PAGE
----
Ooooh baby, broccoli blanketed with a rich sauce that takes its oomph from blue cheese and its hint of heat from cayenne.
Silken, garlicky mashed potatoes manifest in mere minutes thanks to a super simple technique that’s perfect for when you’re entertaining or just plain hungry.
A sublime yet simple approach to cooking this most impressive roast. Certain to win friends and influence people–not to mention make phenomenal sandwiches the day after.
Fennel turns meltingly tender and oh so sweet when slowly, slowly, slowly braised in cream, cheese, and butter. One more reason to be enamored with the holidays.
Sweet. Spicy. Earthy. Puckery. Since when did anything–or anyone–at your table ever boast such character? Certain to compensate for lulls in the conversation among your duller dinner invitees.
We’ve no clue why the French felt compelled to roll chocolate cake with ganache in the likeness of a log. But with a taste like this, who the heck cares?
Pig-free, gluten-free, and dairy-free, this home-cured prosciutto tastes beguilingly, deceptively complex–and who’d have thunk it’s as easy as heck to make?!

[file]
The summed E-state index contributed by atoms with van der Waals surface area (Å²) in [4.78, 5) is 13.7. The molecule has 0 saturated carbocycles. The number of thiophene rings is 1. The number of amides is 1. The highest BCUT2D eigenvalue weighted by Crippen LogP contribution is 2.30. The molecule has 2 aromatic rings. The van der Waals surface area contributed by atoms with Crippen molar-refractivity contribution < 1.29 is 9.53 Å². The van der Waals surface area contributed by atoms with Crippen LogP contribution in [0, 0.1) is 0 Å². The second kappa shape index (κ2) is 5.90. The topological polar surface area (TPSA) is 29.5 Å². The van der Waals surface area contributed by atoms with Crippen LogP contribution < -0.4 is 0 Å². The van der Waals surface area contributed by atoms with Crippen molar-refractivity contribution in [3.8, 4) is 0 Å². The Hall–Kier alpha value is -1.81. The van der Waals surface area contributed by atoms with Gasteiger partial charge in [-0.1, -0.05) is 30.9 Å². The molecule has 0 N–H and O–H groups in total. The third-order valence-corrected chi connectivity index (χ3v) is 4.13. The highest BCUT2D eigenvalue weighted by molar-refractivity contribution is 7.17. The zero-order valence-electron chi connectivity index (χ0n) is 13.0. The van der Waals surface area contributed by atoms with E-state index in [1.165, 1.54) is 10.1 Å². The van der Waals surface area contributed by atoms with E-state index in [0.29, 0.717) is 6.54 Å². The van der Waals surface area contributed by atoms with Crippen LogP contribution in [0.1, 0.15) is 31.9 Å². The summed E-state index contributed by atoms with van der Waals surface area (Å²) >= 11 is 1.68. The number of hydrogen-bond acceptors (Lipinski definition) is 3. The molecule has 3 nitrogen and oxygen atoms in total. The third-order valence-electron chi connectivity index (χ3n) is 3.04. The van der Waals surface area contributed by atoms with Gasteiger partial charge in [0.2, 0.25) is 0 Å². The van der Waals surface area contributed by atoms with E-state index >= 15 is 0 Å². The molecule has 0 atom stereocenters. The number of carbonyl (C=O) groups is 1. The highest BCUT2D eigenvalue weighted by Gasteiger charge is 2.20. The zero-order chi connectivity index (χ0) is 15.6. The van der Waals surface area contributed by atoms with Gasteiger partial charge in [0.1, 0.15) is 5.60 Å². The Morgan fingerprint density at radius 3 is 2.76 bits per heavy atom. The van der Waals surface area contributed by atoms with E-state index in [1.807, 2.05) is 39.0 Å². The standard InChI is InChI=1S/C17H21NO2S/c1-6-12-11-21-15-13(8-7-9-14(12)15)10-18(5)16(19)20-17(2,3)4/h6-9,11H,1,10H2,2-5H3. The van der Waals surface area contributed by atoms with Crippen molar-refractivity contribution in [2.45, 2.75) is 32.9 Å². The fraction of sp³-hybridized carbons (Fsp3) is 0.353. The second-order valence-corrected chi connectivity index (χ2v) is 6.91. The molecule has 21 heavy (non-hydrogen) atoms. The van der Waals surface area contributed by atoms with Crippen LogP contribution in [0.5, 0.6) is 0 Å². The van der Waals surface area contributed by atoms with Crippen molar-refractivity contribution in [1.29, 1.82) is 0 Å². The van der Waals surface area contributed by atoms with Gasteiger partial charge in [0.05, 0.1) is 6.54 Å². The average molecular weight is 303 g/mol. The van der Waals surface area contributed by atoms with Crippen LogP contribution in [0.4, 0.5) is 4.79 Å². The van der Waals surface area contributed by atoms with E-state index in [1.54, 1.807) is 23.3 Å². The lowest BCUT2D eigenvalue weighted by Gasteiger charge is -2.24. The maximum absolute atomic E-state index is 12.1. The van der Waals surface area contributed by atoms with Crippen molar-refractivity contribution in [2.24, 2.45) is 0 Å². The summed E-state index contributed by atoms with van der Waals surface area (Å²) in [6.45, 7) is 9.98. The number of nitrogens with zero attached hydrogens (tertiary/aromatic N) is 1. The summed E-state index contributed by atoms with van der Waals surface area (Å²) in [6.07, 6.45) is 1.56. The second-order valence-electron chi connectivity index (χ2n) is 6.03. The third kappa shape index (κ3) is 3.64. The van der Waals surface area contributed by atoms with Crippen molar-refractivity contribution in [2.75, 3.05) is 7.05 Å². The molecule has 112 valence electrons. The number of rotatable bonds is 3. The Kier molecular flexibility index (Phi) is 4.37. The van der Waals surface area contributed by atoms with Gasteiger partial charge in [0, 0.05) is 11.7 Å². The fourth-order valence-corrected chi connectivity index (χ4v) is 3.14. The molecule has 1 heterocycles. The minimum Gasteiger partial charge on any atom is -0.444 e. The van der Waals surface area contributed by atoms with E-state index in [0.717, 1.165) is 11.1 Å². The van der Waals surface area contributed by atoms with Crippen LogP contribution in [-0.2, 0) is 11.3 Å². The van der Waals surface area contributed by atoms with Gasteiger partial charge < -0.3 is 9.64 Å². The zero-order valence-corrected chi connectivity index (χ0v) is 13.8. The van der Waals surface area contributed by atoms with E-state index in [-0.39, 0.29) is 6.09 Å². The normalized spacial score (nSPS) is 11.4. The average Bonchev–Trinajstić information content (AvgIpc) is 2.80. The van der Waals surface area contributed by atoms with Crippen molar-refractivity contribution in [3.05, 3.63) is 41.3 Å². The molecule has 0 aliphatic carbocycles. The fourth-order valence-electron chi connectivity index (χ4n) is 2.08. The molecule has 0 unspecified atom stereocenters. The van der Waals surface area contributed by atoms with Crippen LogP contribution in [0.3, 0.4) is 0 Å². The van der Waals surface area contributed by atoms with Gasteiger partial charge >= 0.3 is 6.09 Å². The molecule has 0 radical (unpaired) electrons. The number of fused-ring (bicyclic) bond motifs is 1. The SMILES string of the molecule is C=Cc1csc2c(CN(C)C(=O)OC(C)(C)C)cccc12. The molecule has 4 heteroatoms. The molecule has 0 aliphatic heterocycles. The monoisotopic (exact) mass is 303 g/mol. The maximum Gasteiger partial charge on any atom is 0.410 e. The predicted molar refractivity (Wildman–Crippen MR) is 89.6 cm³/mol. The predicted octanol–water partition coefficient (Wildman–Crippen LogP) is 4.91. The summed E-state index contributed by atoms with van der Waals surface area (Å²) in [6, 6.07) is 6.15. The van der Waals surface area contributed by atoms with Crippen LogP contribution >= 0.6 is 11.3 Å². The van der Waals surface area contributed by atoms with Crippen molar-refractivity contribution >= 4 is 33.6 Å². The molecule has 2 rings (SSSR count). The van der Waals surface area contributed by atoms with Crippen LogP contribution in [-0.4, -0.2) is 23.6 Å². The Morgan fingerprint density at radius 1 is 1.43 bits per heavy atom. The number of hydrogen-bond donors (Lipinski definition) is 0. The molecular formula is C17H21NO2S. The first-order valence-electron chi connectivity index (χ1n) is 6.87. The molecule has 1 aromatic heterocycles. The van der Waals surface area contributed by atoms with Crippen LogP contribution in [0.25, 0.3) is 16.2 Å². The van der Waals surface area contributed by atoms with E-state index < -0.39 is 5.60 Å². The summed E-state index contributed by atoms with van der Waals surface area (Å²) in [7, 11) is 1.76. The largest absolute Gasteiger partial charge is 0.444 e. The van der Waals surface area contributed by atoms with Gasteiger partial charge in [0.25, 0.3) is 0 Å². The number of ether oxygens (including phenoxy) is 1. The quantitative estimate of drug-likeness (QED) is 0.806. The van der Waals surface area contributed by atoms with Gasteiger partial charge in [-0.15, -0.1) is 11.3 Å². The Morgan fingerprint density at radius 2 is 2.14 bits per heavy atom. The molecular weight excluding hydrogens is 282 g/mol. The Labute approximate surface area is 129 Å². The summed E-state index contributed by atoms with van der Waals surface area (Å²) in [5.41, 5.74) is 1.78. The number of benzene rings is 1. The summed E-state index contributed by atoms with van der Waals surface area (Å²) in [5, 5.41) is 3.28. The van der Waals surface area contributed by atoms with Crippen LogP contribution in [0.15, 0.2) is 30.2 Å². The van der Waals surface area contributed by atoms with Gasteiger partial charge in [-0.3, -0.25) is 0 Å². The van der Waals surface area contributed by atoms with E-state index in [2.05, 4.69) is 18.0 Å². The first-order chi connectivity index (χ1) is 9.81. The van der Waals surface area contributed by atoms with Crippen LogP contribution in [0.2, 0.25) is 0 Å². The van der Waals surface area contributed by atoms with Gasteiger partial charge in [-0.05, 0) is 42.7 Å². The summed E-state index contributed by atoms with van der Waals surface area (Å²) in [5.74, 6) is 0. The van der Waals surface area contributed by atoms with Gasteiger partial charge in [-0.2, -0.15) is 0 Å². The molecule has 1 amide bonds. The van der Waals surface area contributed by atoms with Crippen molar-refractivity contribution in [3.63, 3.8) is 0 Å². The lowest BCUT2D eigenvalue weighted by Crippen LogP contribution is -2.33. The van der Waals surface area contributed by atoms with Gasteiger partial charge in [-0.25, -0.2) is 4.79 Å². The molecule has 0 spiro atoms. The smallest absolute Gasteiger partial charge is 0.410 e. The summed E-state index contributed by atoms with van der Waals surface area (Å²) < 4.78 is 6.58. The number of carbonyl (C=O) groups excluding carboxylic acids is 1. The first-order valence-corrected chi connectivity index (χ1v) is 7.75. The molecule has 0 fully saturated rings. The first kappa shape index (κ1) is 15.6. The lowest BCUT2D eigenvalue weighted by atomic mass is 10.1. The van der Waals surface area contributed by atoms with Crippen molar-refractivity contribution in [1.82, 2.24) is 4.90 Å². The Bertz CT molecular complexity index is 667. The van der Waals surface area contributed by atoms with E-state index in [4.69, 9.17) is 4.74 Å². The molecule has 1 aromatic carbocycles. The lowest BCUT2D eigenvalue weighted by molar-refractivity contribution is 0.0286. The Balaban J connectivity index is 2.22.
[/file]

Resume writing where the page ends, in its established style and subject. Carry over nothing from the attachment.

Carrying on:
Tuscan through and through, this classic first course snazzes up chicken livers with capers, butter, onion, anchovies, and a splash of that other Tuscan tradition.
Don’t let the name mislead you. These doughnuts are cause for celebration in and of themselves, regardless of one’s occasion or denomination.
Like a chorus line of Rockettes, these slices of brisket lean on one another in perfect symmetry here. Nach Waxman explains how to accomplish the same.
A sweet-tart side dish sensation. These carrots of any–or many–hues take a turn for the better when braised in olive oil with a pinch of saffron and a splash of vinegar.
What exactly is a snow cookie? It’s a delicate, melt-in-your-mouth moment of loveliness, and it’s as easy to roll and bake and decorate as it is to admire–and devour.
The cutest, sweetest, happiest gingerbread people ever, right? They also happen to be the fastest, cheapest, unfussiest gingerbread cookies we’ve encountered.
Whoever first thought to beat sugar and egg whites into pillowy peaks has our gratitude. So does author Annie Rigg for thinking to swirl in cocoa and cinnamon.
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